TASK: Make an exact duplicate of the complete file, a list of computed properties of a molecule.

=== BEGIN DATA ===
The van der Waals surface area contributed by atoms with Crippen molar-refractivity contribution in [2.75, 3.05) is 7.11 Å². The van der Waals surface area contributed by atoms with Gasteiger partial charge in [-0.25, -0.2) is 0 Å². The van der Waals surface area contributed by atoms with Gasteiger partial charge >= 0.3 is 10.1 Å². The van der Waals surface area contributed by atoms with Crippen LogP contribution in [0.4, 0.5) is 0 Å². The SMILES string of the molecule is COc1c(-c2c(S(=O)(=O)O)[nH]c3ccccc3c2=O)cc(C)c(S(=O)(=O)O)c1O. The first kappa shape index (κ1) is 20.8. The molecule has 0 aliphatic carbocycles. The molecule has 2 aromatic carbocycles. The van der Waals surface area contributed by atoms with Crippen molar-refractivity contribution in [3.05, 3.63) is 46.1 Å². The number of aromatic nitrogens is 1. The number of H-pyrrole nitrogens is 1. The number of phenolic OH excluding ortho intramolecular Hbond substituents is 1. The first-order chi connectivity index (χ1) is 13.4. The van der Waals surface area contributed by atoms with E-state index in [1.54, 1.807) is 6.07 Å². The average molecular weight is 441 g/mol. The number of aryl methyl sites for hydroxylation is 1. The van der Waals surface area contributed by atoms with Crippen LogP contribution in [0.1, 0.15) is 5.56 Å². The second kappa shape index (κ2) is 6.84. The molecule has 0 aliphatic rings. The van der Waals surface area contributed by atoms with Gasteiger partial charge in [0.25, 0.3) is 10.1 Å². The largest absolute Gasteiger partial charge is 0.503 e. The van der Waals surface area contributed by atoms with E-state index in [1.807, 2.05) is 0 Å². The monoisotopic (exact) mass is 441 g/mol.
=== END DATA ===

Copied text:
The van der Waals surface area contributed by atoms with Crippen molar-refractivity contribution in [2.75, 3.05) is 7.11 Å². The van der Waals surface area contributed by atoms with Gasteiger partial charge in [-0.25, -0.2) is 0 Å². The van der Waals surface area contributed by atoms with Gasteiger partial charge >= 0.3 is 10.1 Å². The van der Waals surface area contributed by atoms with Crippen LogP contribution in [0.4, 0.5) is 0 Å². The SMILES string of the molecule is COc1c(-c2c(S(=O)(=O)O)[nH]c3ccccc3c2=O)cc(C)c(S(=O)(=O)O)c1O. The first kappa shape index (κ1) is 20.8. The molecule has 0 aliphatic carbocycles. The molecule has 2 aromatic carbocycles. The van der Waals surface area contributed by atoms with Crippen molar-refractivity contribution in [3.05, 3.63) is 46.1 Å². The number of aromatic nitrogens is 1. The number of H-pyrrole nitrogens is 1. The number of phenolic OH excluding ortho intramolecular Hbond substituents is 1. The first-order chi connectivity index (χ1) is 13.4. The van der Waals surface area contributed by atoms with E-state index in [1.54, 1.807) is 6.07 Å². The average molecular weight is 441 g/mol. The number of aryl methyl sites for hydroxylation is 1. The van der Waals surface area contributed by atoms with Crippen LogP contribution in [0.1, 0.15) is 5.56 Å². The second kappa shape index (κ2) is 6.84. The molecule has 0 aliphatic rings. The van der Waals surface area contributed by atoms with Gasteiger partial charge in [0.25, 0.3) is 10.1 Å². The largest absolute Gasteiger partial charge is 0.503 e. The van der Waals surface area contributed by atoms with E-state index in [1.807, 2.05) is 0 Å². The monoisotopic (exact) mass is 441 g/mol.